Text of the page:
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Old 28-12-2017, 15:17   #16
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Re: Long range Forward Sonar for raymarine e-series plotter?

True but they had a longboat not a rib + outboard. You only need a 2 person crew but it is easier with three
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Old 28-12-2017, 15:28   #17
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Re: Long range Forward Sonar for raymarine e-series plotter?

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True but they had a longboat not a rib + outboard. You only need a 2 person crew but it is easier with three
We've actually tried this a couple of times, and it isn't as easy as you make it out to be. The difference is that the typical inflatable dink gets blown about pretty easily and it is (at least in my experience) hard to direct the yacht from such an unstable base. Longboats with a dedicated leadsman and several oarsmen are a different beast, and too, they were usually not doing this in an active sense... rather the ship would be at anchor and the longboat trying to establish a safe passage. This is rather different than us trying to get into an anchorage safely with one person in the dink and one person on board trying to watch the dink, listen to the radio and talk back to the dink, steer, watch the depth gauge and be ready to hit emergency reverse in a big hurry!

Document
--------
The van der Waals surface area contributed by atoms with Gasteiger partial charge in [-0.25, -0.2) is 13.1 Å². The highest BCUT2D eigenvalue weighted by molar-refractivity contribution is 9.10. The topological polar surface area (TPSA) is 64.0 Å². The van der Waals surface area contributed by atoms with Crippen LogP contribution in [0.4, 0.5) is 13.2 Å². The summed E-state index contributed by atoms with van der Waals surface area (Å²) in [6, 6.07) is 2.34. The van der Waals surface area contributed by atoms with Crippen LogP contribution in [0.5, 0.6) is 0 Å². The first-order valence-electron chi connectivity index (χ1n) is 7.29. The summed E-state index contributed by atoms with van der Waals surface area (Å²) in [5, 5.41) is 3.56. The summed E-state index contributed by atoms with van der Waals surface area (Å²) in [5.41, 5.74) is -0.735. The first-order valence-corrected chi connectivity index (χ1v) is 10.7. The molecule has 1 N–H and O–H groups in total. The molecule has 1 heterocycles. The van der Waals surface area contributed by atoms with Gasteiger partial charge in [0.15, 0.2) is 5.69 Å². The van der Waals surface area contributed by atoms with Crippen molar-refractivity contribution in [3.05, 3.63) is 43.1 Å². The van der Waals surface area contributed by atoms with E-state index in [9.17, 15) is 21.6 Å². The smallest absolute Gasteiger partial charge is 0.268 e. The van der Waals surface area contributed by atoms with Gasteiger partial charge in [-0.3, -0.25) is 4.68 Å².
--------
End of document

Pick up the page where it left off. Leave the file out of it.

I prefer to use our old Probe to look ahead in real time and go damn slow.

Jim
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Old 28-12-2017, 15:29   #18
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Re: Long range Forward Sonar for raymarine e-series plotter?

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True but they had a longboat not a rib + outboard. You only need a 2 person crew but it is easier with three
Assuming the rib is on davits, not the foredeck and the engine is mounted and you are already in safe calm water and .....
We use the dinghy and handheld depth sensor when we want to check the swing area or so sometimes when we want to go checkout some area where we might want to reanchor.
The FLS gets used a lot when poking into anchorages looking for the drop spot. It is definitely on our Nice-to-have list.
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Old 28-12-2017, 15:32   #19
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Re: Long range Forward Sonar for raymarine e-series plotter?